The U.S. Supreme Court heard arguments in Glossip v. Gross today. Many legal experts are now taking a look at Oklahoma's challenged lethal injection protocol, which uses the anti-anxiety medication midazolam associated with several botched executions. One legal scholar, Eric Berger, an associate Professor of Law at the University of Nebraska, has a piece today on CNN.com, looking at the role of state secrecy in Oklahoma's decision to use the drug.
Berger argues that Oklahoma's risky use of midazolam grew from a culture of state secrecy around lethal injection. In fact, argues, Professor Berger, the very use of a paralytic agent to disguise prisoners' true reactions to lethal injection drugs is part of the culture of secrecy:
"Oklahoma and many other states' use of a paralytic is symptomatic of a broader, national problem: States are able to hide crucial details about their lethal injection procedures before, during, and after executions. States often refuse to disclose the training and qualifications of execution team members, the chemical properties of the drugs they use and the precise steps they take to carry out executions.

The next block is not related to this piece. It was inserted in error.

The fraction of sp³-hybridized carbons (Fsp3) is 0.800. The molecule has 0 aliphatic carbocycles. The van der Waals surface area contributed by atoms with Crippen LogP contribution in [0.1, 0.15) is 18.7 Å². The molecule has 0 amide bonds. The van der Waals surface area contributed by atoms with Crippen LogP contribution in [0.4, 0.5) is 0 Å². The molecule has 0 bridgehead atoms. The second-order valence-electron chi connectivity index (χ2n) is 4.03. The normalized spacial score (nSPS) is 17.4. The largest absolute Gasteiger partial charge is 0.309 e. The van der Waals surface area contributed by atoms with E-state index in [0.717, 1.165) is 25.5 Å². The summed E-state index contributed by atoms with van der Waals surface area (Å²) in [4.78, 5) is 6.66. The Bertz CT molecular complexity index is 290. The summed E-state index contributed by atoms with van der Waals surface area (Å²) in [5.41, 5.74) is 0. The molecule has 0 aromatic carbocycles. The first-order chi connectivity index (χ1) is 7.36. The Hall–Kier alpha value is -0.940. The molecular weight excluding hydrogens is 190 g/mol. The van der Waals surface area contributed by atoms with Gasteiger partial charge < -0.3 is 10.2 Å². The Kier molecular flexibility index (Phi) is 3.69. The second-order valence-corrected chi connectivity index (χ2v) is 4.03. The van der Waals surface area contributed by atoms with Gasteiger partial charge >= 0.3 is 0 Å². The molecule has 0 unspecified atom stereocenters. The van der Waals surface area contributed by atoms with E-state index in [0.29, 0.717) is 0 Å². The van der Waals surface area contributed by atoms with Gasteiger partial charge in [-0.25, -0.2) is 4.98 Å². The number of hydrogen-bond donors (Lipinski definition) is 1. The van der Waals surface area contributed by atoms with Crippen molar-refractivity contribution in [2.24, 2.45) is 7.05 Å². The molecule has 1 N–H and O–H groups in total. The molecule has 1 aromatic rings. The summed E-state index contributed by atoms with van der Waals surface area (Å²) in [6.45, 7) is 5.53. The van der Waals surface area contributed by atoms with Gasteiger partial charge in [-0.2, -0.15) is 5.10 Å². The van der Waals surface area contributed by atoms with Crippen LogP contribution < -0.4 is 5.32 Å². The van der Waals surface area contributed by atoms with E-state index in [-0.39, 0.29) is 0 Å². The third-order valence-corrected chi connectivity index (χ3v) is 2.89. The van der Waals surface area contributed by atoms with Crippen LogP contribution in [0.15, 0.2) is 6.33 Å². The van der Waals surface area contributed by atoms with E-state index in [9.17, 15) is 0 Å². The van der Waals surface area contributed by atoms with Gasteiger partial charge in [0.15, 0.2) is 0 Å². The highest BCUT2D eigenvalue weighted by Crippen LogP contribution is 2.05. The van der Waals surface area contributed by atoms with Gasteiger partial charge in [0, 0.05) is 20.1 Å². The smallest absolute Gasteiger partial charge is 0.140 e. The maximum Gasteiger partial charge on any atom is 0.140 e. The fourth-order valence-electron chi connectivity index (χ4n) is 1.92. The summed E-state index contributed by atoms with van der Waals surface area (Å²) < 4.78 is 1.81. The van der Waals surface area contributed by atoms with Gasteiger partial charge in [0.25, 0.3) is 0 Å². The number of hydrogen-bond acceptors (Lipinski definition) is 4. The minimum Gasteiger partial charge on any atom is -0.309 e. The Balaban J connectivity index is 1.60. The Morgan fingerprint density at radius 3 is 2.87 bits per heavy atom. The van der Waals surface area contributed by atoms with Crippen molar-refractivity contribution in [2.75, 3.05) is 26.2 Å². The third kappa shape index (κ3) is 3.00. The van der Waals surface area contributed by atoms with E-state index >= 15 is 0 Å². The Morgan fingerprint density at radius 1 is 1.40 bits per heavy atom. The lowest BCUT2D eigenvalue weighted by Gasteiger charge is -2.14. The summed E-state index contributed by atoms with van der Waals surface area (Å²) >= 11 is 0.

States also often refuse to explain how and why they designed their own protocols. Given this haphazard, unstudied approach to lethal injection, the lack of transparency can help them obscure their own incompetence. For example, when Oklahoma selected midazolam, it did so hastily so it could continue executions without delay. Never did the state conduct a meaningful, transparent analysis of the drug's relative merits."Unsurprisingly, these sketchy, secretive procedures create serious risks."- Advertisement -
Oklahoma's badly botched execution of Clayton Lockett in April 2014, which was the state's first use of midazolam, represented a failed execution process marked by state secrecy at every level. Berger notes that South Dakota, Arizona, and Ohio too have conducted problematic executions in recent years.
Arguing that state secrecy itself can be a threat to protection under the Eighth Amendment, Berger concludes,
"the precise contours of "[the] Eighth amendment standard are largely irrelevant when " states " conceal their procedures details. Indeed, the costs of lethal injection secrecy are far reaching. Secrecy, quite obviously, deprives inmates of their Eighth Amendment rights. States designing execution protocols without external oversight also often take questionable shortcuts that heighten the risk of pain"
Berger makes a compelling argument that Oklahoma's flawed lethal injection drug protocol is the product of a culture of secrecy. It will be interesting to see if the Court agrees.